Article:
There are more chromosomes dedicated to flavour detection than to reproduction, making the psychology of flavour one of the most complex areas of the human body, according to celebrity chef Heston Blumenthal.
Speaking at SapientNitro’s Ideas Exchange (iEX) In London today Blumenthal said we are only just “scratching the surface” of the multi-sensory world, in which food and technology can be combined to create new experiences and evoke emotional responses from people.
“The whole purpose of art is to elicit an emotional response and food has the ability to do that as it involves all the senses, of which memory is core,” he said.
The parts of the brain dedicated to memory and smell are closely located, and often smell and sound can trigger nostalgia when combined with certain flavours of dishes, according to Blumenthal.
This has led him to develop dishes designed specifically to combine multiple senses including sound, with the view to sparking an emotional response from customers.
One such dish he created called The Sounds of the Sea, incorporated complex layers of flavours designed to look, taste and feel like the seaside. This dish is served with a seashell which holds an iPod within it playing sea sounds.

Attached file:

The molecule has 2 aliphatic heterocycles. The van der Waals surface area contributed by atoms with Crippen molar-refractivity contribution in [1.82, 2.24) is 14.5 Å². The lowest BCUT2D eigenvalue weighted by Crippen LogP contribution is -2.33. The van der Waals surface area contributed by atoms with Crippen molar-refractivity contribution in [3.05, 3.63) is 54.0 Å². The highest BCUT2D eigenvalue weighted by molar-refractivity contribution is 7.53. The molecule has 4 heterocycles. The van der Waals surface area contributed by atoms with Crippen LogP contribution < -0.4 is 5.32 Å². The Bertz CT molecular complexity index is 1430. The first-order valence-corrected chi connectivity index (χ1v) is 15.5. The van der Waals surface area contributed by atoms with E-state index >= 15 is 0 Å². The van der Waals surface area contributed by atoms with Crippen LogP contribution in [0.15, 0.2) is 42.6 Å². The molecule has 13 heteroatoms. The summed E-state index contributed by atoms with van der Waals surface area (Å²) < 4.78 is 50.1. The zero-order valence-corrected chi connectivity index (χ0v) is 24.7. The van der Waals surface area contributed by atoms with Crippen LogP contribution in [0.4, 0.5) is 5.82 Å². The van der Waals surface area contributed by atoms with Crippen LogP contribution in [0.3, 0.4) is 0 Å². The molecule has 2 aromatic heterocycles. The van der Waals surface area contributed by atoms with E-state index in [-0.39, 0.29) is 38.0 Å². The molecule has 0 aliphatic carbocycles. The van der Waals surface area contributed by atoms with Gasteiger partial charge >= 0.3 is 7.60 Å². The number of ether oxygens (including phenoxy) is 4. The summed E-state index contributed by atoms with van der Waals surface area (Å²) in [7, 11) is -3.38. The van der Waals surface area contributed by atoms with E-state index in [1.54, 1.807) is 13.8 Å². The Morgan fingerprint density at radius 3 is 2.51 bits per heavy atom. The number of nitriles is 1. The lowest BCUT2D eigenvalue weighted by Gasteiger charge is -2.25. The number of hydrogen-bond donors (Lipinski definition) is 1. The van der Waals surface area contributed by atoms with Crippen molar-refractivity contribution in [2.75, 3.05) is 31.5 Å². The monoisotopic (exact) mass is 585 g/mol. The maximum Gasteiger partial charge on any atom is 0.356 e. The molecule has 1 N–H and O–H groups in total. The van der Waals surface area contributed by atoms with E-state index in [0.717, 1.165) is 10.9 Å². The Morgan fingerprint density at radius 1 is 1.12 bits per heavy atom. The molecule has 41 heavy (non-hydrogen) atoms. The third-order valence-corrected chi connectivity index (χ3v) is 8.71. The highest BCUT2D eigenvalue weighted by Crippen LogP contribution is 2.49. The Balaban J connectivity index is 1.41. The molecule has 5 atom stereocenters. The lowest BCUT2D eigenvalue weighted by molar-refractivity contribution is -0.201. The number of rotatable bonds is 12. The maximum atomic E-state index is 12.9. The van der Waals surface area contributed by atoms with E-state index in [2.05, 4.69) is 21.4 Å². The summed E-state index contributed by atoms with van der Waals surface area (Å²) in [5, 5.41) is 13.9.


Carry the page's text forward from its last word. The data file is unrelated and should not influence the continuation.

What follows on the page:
The dish has “evoked tears” for some diners, according to Blumenthal because of the personal memories it triggers. “The brain doesn’t need all the bits of the jigsaw to paint the picture,” he said, adding that the sensory triggers can at times be "even more powerful" than the food itself.
Blumenthal told delegates he has spent years using new technologies to adapt and re-imagine some of the dishes which put Britain on the map in past centuries including the Victorians’ Mock Turtle Soup.
For this he drew inspiration from Louis Carroll's book Alice in Wonderful, in which her character has to apply logic to a very surreal world. The result was a food experience called the Mad Hatter's Fob Watch based on the Victorian recipe for Mock turtle soup (see video).